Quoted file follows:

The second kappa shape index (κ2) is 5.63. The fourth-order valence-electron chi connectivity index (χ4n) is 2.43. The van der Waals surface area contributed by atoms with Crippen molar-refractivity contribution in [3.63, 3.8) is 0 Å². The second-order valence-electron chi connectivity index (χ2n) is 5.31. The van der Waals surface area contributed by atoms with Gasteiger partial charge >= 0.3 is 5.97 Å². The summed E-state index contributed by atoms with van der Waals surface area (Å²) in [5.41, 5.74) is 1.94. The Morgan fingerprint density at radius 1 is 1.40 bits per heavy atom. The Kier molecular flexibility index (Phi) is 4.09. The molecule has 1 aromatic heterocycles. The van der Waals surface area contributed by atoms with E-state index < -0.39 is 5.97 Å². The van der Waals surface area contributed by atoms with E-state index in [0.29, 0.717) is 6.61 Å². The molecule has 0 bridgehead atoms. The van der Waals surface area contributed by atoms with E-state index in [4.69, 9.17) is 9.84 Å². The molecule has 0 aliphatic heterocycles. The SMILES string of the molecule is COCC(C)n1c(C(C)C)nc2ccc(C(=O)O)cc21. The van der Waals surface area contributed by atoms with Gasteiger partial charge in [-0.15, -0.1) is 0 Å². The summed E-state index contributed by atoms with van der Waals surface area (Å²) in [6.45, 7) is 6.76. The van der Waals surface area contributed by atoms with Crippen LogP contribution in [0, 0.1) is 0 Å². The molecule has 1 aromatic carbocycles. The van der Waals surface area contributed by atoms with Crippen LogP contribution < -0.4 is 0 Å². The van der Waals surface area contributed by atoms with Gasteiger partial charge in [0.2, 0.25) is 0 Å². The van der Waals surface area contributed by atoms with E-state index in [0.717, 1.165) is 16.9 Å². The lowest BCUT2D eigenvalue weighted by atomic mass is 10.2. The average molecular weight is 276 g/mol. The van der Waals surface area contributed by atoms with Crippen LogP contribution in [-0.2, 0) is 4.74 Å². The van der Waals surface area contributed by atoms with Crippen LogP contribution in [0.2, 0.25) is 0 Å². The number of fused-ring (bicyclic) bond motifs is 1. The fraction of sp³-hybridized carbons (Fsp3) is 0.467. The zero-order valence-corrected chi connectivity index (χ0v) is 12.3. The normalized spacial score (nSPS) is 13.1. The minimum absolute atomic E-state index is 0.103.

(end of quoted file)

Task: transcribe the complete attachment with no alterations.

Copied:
The second kappa shape index (κ2) is 5.63. The fourth-order valence-electron chi connectivity index (χ4n) is 2.43. The van der Waals surface area contributed by atoms with Crippen molar-refractivity contribution in [3.63, 3.8) is 0 Å². The second-order valence-electron chi connectivity index (χ2n) is 5.31. The van der Waals surface area contributed by atoms with Gasteiger partial charge >= 0.3 is 5.97 Å². The summed E-state index contributed by atoms with van der Waals surface area (Å²) in [5.41, 5.74) is 1.94. The Morgan fingerprint density at radius 1 is 1.40 bits per heavy atom. The Kier molecular flexibility index (Phi) is 4.09. The molecule has 1 aromatic heterocycles. The van der Waals surface area contributed by atoms with E-state index < -0.39 is 5.97 Å². The van der Waals surface area contributed by atoms with E-state index in [0.29, 0.717) is 6.61 Å². The molecule has 0 bridgehead atoms. The van der Waals surface area contributed by atoms with E-state index in [4.69, 9.17) is 9.84 Å². The molecule has 0 aliphatic heterocycles. The SMILES string of the molecule is COCC(C)n1c(C(C)C)nc2ccc(C(=O)O)cc21. The van der Waals surface area contributed by atoms with Gasteiger partial charge in [-0.15, -0.1) is 0 Å². The summed E-state index contributed by atoms with van der Waals surface area (Å²) in [6.45, 7) is 6.76. The van der Waals surface area contributed by atoms with Crippen LogP contribution in [0, 0.1) is 0 Å². The molecule has 1 aromatic carbocycles. The van der Waals surface area contributed by atoms with Crippen LogP contribution < -0.4 is 0 Å². The van der Waals surface area contributed by atoms with Gasteiger partial charge in [0.2, 0.25) is 0 Å². The van der Waals surface area contributed by atoms with E-state index in [0.717, 1.165) is 16.9 Å². The lowest BCUT2D eigenvalue weighted by atomic mass is 10.2. The average molecular weight is 276 g/mol. The van der Waals surface area contributed by atoms with Crippen LogP contribution in [-0.2, 0) is 4.74 Å². The van der Waals surface area contributed by atoms with Crippen LogP contribution in [0.2, 0.25) is 0 Å². The number of fused-ring (bicyclic) bond motifs is 1. The fraction of sp³-hybridized carbons (Fsp3) is 0.467. The zero-order valence-corrected chi connectivity index (χ0v) is 12.3. The normalized spacial score (nSPS) is 13.1. The minimum absolute atomic E-state index is 0.103.